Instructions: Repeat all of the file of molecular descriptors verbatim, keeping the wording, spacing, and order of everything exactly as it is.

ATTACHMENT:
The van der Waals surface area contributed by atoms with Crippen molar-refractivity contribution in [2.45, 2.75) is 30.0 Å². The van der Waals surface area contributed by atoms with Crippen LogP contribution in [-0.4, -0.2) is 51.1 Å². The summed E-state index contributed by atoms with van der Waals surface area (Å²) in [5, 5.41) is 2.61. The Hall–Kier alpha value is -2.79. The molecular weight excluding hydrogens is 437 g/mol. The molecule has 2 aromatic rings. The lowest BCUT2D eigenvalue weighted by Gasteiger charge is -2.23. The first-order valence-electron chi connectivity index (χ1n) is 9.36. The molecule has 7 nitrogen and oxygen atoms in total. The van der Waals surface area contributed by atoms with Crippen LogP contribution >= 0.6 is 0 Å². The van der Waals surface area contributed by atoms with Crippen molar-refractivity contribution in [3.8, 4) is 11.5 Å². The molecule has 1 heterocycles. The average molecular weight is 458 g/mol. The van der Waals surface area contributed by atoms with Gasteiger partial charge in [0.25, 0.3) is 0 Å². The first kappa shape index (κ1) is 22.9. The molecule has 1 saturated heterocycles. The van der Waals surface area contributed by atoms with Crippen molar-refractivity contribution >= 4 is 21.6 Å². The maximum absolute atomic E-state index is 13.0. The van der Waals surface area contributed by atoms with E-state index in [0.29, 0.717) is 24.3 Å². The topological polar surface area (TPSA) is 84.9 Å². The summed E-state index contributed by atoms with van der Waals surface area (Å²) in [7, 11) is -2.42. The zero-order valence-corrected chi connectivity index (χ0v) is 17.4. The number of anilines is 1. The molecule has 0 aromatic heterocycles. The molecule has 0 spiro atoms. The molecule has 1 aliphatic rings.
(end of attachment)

The van der Waals surface area contributed by atoms with Crippen molar-refractivity contribution in [2.45, 2.75) is 30.0 Å². The van der Waals surface area contributed by atoms with Crippen LogP contribution in [-0.4, -0.2) is 51.1 Å². The summed E-state index contributed by atoms with van der Waals surface area (Å²) in [5, 5.41) is 2.61. The Hall–Kier alpha value is -2.79. The molecular weight excluding hydrogens is 437 g/mol. The molecule has 2 aromatic rings. The lowest BCUT2D eigenvalue weighted by Gasteiger charge is -2.23. The first-order valence-electron chi connectivity index (χ1n) is 9.36. The molecule has 7 nitrogen and oxygen atoms in total. The van der Waals surface area contributed by atoms with Crippen LogP contribution >= 0.6 is 0 Å². The van der Waals surface area contributed by atoms with Crippen molar-refractivity contribution in [3.8, 4) is 11.5 Å². The molecule has 1 heterocycles. The average molecular weight is 458 g/mol. The van der Waals surface area contributed by atoms with Gasteiger partial charge in [0.25, 0.3) is 0 Å². The first kappa shape index (κ1) is 22.9. The molecule has 1 saturated heterocycles. The van der Waals surface area contributed by atoms with Crippen molar-refractivity contribution >= 4 is 21.6 Å². The maximum absolute atomic E-state index is 13.0. The van der Waals surface area contributed by atoms with E-state index in [0.29, 0.717) is 24.3 Å². The topological polar surface area (TPSA) is 84.9 Å². The summed E-state index contributed by atoms with van der Waals surface area (Å²) in [7, 11) is -2.42. The zero-order valence-corrected chi connectivity index (χ0v) is 17.4. The number of anilines is 1. The molecule has 0 aromatic heterocycles. The molecule has 0 spiro atoms. The molecule has 1 aliphatic rings.